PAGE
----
That is what the Blessed One said. Having said that, the One Well-gone, the Teacher, said further:
Any stress that comes into play
is all from what is perturbed
as a requisite
condition.
With the cessation of what is perturbed,
there is no stress
coming into play.
Knowing this drawback —
that stress comes from what is perturbed
as a requisite
condition —
the monk thus renouncing perturbance,
putting a stop to fabrications,
free from perturbance, free
from clinging,
mindful he lives
the wandering life.
"Now, if there are any who ask, 'Would there be the right contemplation of dualities in yet another way?' they should be told, 'There would.' 'How would that be?' 'For one who is dependent, there is wavering': this is one contemplation. 'One who is independent doesn't waver': this is a second contemplation. For a monk rightly contemplating this duality in this way — heedful, ardent, & resolute — one of two fruits can be expected: either gnosis right here & now, or — if there be any remnant of clinging-sustenance — non-return."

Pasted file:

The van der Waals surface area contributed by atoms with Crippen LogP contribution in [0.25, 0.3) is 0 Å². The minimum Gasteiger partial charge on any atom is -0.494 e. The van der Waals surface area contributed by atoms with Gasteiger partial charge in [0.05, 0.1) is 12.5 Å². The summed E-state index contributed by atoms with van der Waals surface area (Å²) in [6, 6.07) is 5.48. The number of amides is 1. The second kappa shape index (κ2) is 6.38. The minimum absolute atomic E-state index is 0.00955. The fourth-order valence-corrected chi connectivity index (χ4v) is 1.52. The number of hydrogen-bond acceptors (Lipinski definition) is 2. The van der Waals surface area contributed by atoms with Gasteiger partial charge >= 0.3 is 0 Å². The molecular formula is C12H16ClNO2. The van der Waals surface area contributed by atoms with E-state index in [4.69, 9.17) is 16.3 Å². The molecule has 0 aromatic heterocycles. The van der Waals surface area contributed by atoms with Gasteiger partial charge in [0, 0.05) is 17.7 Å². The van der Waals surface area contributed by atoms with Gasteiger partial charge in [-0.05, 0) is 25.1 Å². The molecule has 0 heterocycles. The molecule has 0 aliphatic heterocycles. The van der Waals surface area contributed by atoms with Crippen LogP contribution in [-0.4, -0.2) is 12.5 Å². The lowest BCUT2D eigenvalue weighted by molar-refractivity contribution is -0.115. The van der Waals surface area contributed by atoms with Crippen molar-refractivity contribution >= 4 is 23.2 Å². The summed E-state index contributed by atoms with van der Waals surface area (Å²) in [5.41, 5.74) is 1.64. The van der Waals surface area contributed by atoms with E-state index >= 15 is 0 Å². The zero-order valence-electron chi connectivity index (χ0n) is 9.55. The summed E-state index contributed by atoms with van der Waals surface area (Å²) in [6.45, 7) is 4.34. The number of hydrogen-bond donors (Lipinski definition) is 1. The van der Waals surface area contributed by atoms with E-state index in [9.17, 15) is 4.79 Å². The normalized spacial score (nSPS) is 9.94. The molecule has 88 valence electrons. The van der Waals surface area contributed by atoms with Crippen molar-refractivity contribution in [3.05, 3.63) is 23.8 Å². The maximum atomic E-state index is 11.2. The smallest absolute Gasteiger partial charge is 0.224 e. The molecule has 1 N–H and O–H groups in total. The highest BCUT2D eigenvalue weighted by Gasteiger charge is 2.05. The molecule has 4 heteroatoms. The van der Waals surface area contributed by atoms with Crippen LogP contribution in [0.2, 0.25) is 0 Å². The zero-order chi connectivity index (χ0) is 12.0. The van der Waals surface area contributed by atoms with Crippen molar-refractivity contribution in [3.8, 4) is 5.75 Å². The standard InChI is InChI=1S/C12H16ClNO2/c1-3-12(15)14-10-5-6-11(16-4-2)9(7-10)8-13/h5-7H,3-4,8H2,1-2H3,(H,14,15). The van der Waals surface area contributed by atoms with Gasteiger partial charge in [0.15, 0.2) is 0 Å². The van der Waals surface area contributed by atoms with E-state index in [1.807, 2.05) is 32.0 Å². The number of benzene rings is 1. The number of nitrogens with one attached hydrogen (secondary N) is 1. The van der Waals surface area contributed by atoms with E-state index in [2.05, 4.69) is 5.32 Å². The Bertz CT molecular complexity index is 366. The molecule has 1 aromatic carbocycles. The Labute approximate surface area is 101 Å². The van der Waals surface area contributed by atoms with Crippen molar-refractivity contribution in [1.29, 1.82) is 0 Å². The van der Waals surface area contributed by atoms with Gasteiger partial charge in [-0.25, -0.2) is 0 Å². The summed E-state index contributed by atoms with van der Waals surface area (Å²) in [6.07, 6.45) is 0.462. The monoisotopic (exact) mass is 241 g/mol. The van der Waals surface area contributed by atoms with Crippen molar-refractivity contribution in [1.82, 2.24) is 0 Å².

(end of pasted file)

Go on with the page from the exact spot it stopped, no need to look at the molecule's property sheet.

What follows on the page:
That is what the Blessed One said. Having said that, the One Well-gone, the Teacher, said further:
One who's independent
doesn't
waver.
One who's dependent,
clinging
to this state here
or anywhere else,
doesn't go beyond
the wandering-on.
Knowing this drawback —
the great danger in
dependencies —
in-
dependent,
free from clinging,
mindful the monk
lives the wandering life.
"Now, if there are any who ask, 'Would there be the right contemplation of dualities in yet another way?' they should be told, 'There would.' 'How would that be?' 'Formless phenomena are more peaceful than forms': this is one contemplation. 'Cessation is more peaceful than formless phenomena': this is a second contemplation. For a monk rightly contemplating this duality in this way — heedful, ardent, & resolute — one of two fruits can be expected: either gnosis right here & now, or — if there be any remnant of clinging-sustenance — non-return."